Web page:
A Medical Mystery | The Way of All Flesh | Review

Happy Friday all!

And to all those that work Monday to Friday, how ready are you for the weekend? What books do you plan reading?

Today I’m reviewing the start of a new series, The Way of All Flesh by Ambrose Parry. The pseudonym for a collaboration between Chris Brookmyre and Marisa Haetzman.

This new crime fiction series is set in Scotland and focuses predominately on medical student Will Raven and housemaid Sarah Fisher, an unlikely sleuthing pair.

Blurb

Edinburgh, 1847. City of Medicine, Money, Murder.

Young women are being discovered dead across the Old Town, all having suffered similarly gruesome ends. In the New Town, medical student Will Raven is about to start his apprenticeship with the brilliant and renowned Dr Simpson.

Simpson’s patients range from the richest to the poorest of this divided city. His house is like no other, full of visiting luminaries and daring experiments in the new medical frontier of anaesthesia. It is here that Raven meets housemaid Sarah Fisher, who recognises trouble when she sees it and takes an immediate dislike to him. She has all of his intelligence but none of his privileges, in particular his medical education.

With each having their own motive to look deeper into these deaths, Raven and Sarah find themselves propelled headlong into the darkest shadows of Edinburgh’s underworld, where they will have to overcome their differences if they are to make it out alive.

Netgalley Review

A slightly gory, but interesting book. Really enjoyed reading this and the history surrounding medicine and childbirth in Edinburgh in the 19th Century. The mystery is also quite surprising!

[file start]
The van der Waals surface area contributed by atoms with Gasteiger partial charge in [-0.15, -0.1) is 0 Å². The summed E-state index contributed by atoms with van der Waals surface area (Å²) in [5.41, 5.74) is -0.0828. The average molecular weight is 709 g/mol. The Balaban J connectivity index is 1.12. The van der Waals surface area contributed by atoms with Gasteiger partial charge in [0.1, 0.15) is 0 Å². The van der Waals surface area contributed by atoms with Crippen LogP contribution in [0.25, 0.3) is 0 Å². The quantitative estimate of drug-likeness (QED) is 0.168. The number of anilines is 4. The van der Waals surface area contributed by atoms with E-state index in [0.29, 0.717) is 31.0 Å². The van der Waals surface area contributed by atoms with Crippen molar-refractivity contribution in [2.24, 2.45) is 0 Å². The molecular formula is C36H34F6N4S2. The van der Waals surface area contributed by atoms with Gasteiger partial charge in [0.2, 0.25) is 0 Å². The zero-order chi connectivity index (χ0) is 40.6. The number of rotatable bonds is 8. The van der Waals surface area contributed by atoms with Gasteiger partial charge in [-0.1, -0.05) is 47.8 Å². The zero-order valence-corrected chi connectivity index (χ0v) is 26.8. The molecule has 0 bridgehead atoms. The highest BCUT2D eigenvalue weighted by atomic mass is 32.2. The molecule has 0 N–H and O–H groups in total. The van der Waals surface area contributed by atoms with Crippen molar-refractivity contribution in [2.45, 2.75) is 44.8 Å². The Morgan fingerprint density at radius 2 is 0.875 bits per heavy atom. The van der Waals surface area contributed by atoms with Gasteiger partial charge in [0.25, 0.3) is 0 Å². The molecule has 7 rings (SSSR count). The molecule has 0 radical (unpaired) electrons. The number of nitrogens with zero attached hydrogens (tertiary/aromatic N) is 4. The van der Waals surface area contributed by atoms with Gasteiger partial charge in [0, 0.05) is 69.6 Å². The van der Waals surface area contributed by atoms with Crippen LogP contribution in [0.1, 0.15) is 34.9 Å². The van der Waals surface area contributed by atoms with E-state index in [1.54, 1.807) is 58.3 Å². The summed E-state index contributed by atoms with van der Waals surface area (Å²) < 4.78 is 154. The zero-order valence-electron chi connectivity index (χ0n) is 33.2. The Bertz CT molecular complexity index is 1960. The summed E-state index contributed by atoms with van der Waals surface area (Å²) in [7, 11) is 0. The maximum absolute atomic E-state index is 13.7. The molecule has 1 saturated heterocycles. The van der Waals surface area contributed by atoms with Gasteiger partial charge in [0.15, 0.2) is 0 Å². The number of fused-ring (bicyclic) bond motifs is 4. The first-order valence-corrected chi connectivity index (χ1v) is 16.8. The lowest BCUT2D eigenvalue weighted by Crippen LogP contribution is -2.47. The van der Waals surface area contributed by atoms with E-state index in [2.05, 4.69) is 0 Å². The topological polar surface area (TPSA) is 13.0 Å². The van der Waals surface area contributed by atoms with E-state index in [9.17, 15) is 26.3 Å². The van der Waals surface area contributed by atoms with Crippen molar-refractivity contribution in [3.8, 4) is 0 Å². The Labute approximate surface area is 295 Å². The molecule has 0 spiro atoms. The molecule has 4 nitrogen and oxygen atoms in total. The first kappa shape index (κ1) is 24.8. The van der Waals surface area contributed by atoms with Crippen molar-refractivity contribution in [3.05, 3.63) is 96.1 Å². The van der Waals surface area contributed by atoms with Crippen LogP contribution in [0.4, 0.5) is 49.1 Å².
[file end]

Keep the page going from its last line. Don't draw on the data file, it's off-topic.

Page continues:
Star Rating – 4 Stars

I’ve realised that I quite like historical fiction and having a crime fiction set in 1800’s Edinburgh intrigued me. I was not disappointed. I loved the setting, the characters and the immersive descriptions that left you feeling like you were fully enthralled in the dark and foggy streets of Edinburgh.

I throughly enjoyed reading this, filled with history surrounding medicine and childbirth in Edinburgh in the 19th Century and how doctors (in this case Dr Simpson) worked to ease the pain and trauma of childbirth. Be warned though, it’s slightly gory!

The mystery was quite surprising, but that’s the best kind of mystery in my opinion, something that keeps you guessing. The book is full of own little story-lines and subplots and makes for a fun read!

As always, let me know in the comments below if you’ve read the book and what you thought of it. And if you haven’t, will you be adding it to your TBR?

 

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